Post List

  • June 16, 2010
  • 01:27 AM

What does that MRI signal MEAN, anyway?

by Evil Monkey in Neurotopia

Sci was incredibly excited to see this paper come out. It's got lots of stuff going for it, and all its powers combined were enough to send Sci bouncing around in her seat and sending emails to Ed Yong saying "OMG COOL PAPER!!".

What's it got, you say? It's got the meaning of life, the universe, and that pesky MRI signal.

Lee et al. "Global and local fMRI signals driven by neurons defined optogenetically by type and wiring" Nature, 2010.

Ah, the pretty brain picture. But what does it........ Read more »

Lee, J., Durand, R., Gradinaru, V., Zhang, F., Goshen, I., Kim, D., Fenno, L., Ramakrishnan, C., & Deisseroth, K. (2010) Global and local fMRI signals driven by neurons defined optogenetically by type and wiring. Nature, 465(7299), 788-792. DOI: 10.1038/nature09108  

  • June 16, 2010
  • 12:42 AM

…Results – Just hook it up to my veins

by Rift in Psycasm

Last week I wrote about the potential impacts of caffeine (in coffee and energy drinks) on students and their study (here). In short, however, these were what I considered the most relevant findings: Keleman and Creeley (2001)found that Caffeine reliably improves hit rates for sustained attention, that there was an interaction between caffeine and free [...]... Read more »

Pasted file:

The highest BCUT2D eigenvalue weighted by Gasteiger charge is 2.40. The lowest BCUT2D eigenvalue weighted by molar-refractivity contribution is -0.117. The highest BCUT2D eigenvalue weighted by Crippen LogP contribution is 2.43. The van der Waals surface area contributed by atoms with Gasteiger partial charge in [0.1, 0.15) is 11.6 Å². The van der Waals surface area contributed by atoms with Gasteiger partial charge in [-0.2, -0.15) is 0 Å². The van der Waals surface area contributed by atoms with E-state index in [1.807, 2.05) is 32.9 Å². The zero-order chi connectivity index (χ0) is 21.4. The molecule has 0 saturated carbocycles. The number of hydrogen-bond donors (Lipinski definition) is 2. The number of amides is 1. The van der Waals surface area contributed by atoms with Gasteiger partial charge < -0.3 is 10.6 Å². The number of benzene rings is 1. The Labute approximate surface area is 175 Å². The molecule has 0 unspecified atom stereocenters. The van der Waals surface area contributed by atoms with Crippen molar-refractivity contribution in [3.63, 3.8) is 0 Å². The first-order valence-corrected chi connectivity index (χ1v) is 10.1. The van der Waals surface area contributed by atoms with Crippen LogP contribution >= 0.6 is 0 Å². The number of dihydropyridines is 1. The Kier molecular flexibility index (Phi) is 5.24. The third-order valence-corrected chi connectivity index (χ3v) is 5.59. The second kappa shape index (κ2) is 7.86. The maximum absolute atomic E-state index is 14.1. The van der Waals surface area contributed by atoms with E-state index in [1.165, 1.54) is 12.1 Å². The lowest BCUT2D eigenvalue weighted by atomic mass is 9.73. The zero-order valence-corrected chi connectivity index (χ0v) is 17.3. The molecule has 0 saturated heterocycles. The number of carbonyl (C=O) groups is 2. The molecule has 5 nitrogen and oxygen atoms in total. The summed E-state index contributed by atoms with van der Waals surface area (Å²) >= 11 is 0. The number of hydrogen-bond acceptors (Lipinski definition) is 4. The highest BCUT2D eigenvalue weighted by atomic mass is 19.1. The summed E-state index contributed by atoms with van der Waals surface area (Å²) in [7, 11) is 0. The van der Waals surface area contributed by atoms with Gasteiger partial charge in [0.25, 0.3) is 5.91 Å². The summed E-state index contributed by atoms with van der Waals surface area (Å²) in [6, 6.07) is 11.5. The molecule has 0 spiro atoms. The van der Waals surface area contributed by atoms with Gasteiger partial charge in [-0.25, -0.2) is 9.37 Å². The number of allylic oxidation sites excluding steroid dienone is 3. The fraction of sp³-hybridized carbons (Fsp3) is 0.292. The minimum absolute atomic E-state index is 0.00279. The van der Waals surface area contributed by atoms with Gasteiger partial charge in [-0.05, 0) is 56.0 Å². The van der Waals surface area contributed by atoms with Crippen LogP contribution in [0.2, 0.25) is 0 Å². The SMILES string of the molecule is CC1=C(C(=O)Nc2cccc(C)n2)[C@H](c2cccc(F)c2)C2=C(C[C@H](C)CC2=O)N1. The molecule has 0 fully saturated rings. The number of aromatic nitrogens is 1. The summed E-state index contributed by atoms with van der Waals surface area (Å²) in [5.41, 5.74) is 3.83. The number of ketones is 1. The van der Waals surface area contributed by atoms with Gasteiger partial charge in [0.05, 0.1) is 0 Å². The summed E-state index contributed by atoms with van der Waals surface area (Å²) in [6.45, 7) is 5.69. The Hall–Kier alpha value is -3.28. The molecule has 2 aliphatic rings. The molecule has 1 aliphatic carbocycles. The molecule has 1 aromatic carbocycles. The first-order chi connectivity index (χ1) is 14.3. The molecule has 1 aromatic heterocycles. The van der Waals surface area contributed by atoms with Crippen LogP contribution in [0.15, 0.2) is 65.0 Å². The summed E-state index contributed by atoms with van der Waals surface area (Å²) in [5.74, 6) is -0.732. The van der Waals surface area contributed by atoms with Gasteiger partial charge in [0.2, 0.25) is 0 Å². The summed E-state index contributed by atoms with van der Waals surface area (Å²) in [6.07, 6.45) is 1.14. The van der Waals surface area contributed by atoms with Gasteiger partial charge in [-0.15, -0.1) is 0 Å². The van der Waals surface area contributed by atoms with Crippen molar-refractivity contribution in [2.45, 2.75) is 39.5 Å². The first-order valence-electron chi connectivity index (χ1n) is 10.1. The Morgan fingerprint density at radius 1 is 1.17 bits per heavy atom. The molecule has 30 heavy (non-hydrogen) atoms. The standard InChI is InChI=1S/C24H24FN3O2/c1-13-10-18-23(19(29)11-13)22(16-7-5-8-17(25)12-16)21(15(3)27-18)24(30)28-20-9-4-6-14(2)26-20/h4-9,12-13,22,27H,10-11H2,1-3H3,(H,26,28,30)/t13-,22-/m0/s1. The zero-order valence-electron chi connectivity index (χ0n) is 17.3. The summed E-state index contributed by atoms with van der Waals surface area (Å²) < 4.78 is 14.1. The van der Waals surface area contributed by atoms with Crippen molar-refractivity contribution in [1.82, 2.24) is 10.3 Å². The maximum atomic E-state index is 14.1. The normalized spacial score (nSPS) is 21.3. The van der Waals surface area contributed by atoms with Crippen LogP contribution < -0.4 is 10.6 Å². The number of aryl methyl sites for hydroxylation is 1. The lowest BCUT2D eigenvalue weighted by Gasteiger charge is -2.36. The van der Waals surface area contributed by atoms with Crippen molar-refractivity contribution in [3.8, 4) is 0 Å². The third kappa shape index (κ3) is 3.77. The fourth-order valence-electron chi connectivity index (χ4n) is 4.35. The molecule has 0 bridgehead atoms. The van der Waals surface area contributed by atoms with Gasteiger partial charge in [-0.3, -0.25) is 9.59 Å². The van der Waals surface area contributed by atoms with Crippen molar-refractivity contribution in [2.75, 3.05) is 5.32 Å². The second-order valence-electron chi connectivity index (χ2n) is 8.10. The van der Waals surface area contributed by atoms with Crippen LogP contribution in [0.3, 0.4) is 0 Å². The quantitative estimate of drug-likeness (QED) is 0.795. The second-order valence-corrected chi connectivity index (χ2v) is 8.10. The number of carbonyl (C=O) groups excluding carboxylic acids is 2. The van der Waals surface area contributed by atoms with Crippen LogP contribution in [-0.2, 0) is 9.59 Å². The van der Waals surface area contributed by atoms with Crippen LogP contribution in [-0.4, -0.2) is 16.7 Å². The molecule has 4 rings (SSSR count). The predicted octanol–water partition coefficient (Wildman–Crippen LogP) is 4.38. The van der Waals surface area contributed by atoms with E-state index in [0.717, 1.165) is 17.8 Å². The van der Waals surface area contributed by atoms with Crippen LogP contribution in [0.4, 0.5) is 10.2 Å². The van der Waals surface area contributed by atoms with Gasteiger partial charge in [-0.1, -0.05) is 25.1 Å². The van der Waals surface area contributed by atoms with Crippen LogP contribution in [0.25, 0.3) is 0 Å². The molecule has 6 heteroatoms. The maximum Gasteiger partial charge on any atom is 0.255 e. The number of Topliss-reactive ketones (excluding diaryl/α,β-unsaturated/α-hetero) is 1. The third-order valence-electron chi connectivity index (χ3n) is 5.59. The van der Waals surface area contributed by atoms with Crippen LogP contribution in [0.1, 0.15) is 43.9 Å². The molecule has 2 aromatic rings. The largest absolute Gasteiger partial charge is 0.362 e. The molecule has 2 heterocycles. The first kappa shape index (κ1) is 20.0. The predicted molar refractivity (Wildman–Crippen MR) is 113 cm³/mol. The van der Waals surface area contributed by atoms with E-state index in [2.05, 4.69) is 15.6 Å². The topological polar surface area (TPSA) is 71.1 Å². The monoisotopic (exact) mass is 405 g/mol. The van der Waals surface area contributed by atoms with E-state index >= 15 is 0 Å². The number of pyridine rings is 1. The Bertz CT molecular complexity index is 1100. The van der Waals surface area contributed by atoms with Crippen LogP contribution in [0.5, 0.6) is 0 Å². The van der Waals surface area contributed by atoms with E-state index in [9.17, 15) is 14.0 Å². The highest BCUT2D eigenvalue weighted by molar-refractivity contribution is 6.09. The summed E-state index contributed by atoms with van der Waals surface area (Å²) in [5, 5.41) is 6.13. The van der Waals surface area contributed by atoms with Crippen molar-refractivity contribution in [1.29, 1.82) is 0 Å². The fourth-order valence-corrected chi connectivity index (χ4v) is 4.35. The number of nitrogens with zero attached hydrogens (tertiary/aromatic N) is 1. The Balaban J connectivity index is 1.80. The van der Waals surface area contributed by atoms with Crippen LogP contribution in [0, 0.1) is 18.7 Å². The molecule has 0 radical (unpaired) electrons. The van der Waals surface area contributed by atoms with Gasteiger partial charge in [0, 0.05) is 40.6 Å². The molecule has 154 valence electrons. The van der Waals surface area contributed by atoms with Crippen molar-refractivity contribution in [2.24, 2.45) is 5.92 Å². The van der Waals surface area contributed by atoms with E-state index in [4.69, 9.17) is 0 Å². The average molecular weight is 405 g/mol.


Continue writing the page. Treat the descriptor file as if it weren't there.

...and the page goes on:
• June 15, 2010
  • 11:47 PM

Reflections on the Gulf Oil Spill - Conversations With My Grandpa

by Christie Wilcox in Observations of a Nerd

Yes, it would be great if we never spilled a drop of oil. No matter how hard we may try, though, the fact is that nobody is perfect, and oil spills are an inevitable consequence of our widespread use of oil. The question is, once the oil is out there, how do we clean it up? Perhaps my grandfather put it best, when I asked him what he thought about how BP and the US is responding to the spill.

"They're friggin' idiots."... Read more »

Jonathan L. Ramseur. (2010) Oil Spills in U.S. Coastal Waters: Background, Governance, and Issues for Congress. Congressional Research Service , 7-5700 (RL33705). info:/

Paine, R., Ruesink, J., Sun, A., Soulanille, E., Wonham, M., Harley, C., Brumbaugh, D., & Secord, D. (1996) TROUBLE ON OILED WATERS: Lessons from the Exxon Valdez Oil Spill. Annual Review of Ecology and Systematics, 27(1), 197-235. DOI: 10.1146/annurev.ecolsys.27.1.197  

  • June 15, 2010
  • 11:18 PM

Why Oil-Laden Prey is Bad for Sea Birds

by Kevin Zelnio in Deep Sea News

Oil is bad for wildlife. Period. But we really do not understand how it is bad. What does it do? Can marine organisms respond physiologically to oil in diets? For instance, translocate the toxic components to feathers and molt it off, much like some crabs, or have other physiologically mechanisms to . . . → Read More: Why Oil-Laden Prey is Bad for Sea Birds... Read more »

  • June 15, 2010
  • 10:45 PM

Biodiversity SNAFU in Australia’s Jewel

by CJA Bradshaw in ConservationBytes

I’ve covered this sad state of affairs and one of Australia’s more notable biodiversity embarrassments over the last year (see Shocking continued loss of Australian mammals and Can we solve Australia’s mammal extinction crisis?), and now the most empirical demonstration of this is now published. The biodiversity guru of Australia’s tropical north, John Woinarksi, has [...]... Read more »